Marsico Headed to Jefferson Science Fellowship with U.S. Department of State
JONESBORO – Travis Marsico soon will take his scientific curiosity to the nation’s capital for a year, filling an appointment that could help impact international science policy.
Marsico, a faculty member at Arkansas State University, was selected by the U.S. Department of State for the 2022-23 class of Jefferson Science Fellows. The goal of the program, for which Marsico will live in Washington, D.C., is to enhance capacity for science, technology and engineering expertise within the Department of State and U.S. Agency for International Development (USAID).
Dr. Marsico is professor of botany and associate chair of the Department of Biological Sciences. He also oversees the A-State Herbarium (STAR), and was the inaugural recipient of the Chancellor’s Medal for Research and Creative Activities in 2021.
The fellowship is a partnership between universities, the National Academies of Sciences, Engineering, and Medicine, and the U.S. Department of State. Marsico is one of 14 individuals selected nationally for the program, which began in 2003.
“What I will be doing is contributing my own scientific expertise for international policy, but then learning how policy is created and implemented, as well. I think this will really be beneficial to our research program in biological sciences because I’ll have first-hand experience with how U.S. international policy is developed and how science is used in forming those policies.”
Marsico will be working in the Office of the Geographer and Global Issues, a division of the Bureau of Intelligence and Research, the State Department’s intelligence wing.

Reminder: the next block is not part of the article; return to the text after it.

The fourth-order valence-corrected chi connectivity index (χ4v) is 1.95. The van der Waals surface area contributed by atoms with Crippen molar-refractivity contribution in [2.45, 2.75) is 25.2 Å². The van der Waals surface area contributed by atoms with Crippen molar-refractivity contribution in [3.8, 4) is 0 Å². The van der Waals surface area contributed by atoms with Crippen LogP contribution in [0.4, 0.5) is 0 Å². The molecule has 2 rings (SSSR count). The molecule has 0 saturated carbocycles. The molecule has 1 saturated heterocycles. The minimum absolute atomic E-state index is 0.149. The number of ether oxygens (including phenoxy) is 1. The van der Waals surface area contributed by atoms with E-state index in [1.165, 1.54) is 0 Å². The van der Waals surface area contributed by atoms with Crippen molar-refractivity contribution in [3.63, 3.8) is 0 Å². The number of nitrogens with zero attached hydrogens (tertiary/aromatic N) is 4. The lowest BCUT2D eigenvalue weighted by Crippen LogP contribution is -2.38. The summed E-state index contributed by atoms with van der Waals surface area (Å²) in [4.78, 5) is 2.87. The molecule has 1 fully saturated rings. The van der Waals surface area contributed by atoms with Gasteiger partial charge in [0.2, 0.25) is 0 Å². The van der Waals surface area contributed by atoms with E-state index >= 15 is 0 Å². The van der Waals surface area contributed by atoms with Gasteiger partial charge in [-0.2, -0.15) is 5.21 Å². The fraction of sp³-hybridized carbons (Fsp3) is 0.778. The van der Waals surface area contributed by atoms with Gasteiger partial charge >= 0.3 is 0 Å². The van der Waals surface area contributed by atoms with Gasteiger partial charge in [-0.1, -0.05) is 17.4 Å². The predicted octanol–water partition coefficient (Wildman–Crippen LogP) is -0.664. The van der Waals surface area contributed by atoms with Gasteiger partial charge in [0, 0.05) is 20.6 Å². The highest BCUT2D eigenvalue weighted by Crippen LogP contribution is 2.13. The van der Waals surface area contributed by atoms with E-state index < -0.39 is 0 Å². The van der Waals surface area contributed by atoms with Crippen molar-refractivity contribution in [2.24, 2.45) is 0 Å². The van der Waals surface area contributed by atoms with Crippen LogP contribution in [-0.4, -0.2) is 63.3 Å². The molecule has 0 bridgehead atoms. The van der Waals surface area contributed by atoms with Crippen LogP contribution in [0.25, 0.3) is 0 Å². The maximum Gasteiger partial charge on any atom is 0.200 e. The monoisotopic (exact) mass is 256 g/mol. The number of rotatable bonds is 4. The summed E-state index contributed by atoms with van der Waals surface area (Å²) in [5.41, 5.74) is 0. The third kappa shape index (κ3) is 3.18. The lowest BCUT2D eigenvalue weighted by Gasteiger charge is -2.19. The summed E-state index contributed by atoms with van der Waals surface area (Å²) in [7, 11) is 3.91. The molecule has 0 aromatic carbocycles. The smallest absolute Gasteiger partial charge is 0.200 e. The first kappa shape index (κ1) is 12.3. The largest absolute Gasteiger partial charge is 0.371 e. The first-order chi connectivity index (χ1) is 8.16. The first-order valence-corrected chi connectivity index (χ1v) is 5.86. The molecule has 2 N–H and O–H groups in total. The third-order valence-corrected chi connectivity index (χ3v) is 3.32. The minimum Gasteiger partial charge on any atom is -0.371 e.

In a recent First Friday video, Chancellor Kelly Damphousse discussed the fellowship with Marsico and noted he is the first professor from an Arkansas institution to be chosen for the program.
“Supporting Travis’ candidacy for the Jefferson Science Fellowship is among the many things we’re doing here at Arkansas State to support our faculty and our researchers,” Damphousse said. “One of the things we’re working on in our Discover 2025 strategic plan is to enhance our research profile as a Carnegie Foundation Research 2 university, and to make sure our faculty and our researchers have opportunities to engage in the research process in a way they may not have been able to do before.”
One of Marsico’s research interests has been investigating how plant seeds attached to shipping containers, utilized in the world commerce system, are distributed. He also studies how species become established in new areas, and their impact, all within the context of climate change research.
“We know this fellowship will not only expand your own research but it will enable you to bring new research opportunities to our biological sciences program here at Arkansas State,” Damphousse told Marsico in the First Friday video.
Although he will not leave for Washington until August, the Ph.D. graduate of the University of Notre Dame and Mountain Home High School is already thinking about how the fellowship could impact his students.
He will be working on projects related to land use change, climate change, invasive species policy and biodiversity conservation. He expects to be able to use his research in the herbarium collection to inform his fellowship work and to draw on his experiences with colleagues and students.
“l teach a class called ‘global change biology,’ and I hope that the information I learn in my fellowship year will help give my teaching a more informed policy focus,” he continued. “As a biologist, I’m really proud to be able to work on what I think are core issues — the existential crises — the biodiversity crisis, the sixth mass extinction, and climate change. We are in a time when we have to be solving these problems.”
Dr. Travis Marsico (left), recipient of a Jefferson Science Fellowship, with Chancellor Kelly Damphousse, who presented Marsico in 2021 with the first Chancellor's Medal for Research and Creative Activities.